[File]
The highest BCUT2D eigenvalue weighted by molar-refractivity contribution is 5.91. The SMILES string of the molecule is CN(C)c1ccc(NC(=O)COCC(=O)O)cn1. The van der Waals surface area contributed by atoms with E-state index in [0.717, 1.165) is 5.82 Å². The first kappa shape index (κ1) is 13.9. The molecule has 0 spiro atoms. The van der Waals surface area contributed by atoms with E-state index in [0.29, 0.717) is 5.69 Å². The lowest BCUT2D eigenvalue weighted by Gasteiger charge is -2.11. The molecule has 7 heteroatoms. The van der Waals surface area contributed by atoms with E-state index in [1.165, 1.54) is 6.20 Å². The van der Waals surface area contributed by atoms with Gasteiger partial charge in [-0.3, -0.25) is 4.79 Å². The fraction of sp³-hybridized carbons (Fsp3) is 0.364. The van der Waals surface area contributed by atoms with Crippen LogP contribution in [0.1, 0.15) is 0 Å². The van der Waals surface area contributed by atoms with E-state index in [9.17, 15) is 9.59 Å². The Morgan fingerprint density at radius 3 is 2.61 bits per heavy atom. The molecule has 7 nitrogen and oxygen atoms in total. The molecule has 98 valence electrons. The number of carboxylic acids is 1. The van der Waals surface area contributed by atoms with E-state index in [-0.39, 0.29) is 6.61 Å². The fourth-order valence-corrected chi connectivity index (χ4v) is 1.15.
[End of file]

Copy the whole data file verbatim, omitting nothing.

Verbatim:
The highest BCUT2D eigenvalue weighted by molar-refractivity contribution is 5.91. The SMILES string of the molecule is CN(C)c1ccc(NC(=O)COCC(=O)O)cn1. The van der Waals surface area contributed by atoms with E-state index in [0.717, 1.165) is 5.82 Å². The first kappa shape index (κ1) is 13.9. The molecule has 0 spiro atoms. The van der Waals surface area contributed by atoms with E-state index in [0.29, 0.717) is 5.69 Å². The lowest BCUT2D eigenvalue weighted by Gasteiger charge is -2.11. The molecule has 7 heteroatoms. The van der Waals surface area contributed by atoms with E-state index in [1.165, 1.54) is 6.20 Å². The van der Waals surface area contributed by atoms with Gasteiger partial charge in [-0.3, -0.25) is 4.79 Å². The fraction of sp³-hybridized carbons (Fsp3) is 0.364. The van der Waals surface area contributed by atoms with Crippen LogP contribution in [0.1, 0.15) is 0 Å². The van der Waals surface area contributed by atoms with E-state index in [9.17, 15) is 9.59 Å². The Morgan fingerprint density at radius 3 is 2.61 bits per heavy atom. The molecule has 7 nitrogen and oxygen atoms in total. The molecule has 98 valence electrons. The number of carboxylic acids is 1. The van der Waals surface area contributed by atoms with E-state index in [-0.39, 0.29) is 6.61 Å². The fourth-order valence-corrected chi connectivity index (χ4v) is 1.15.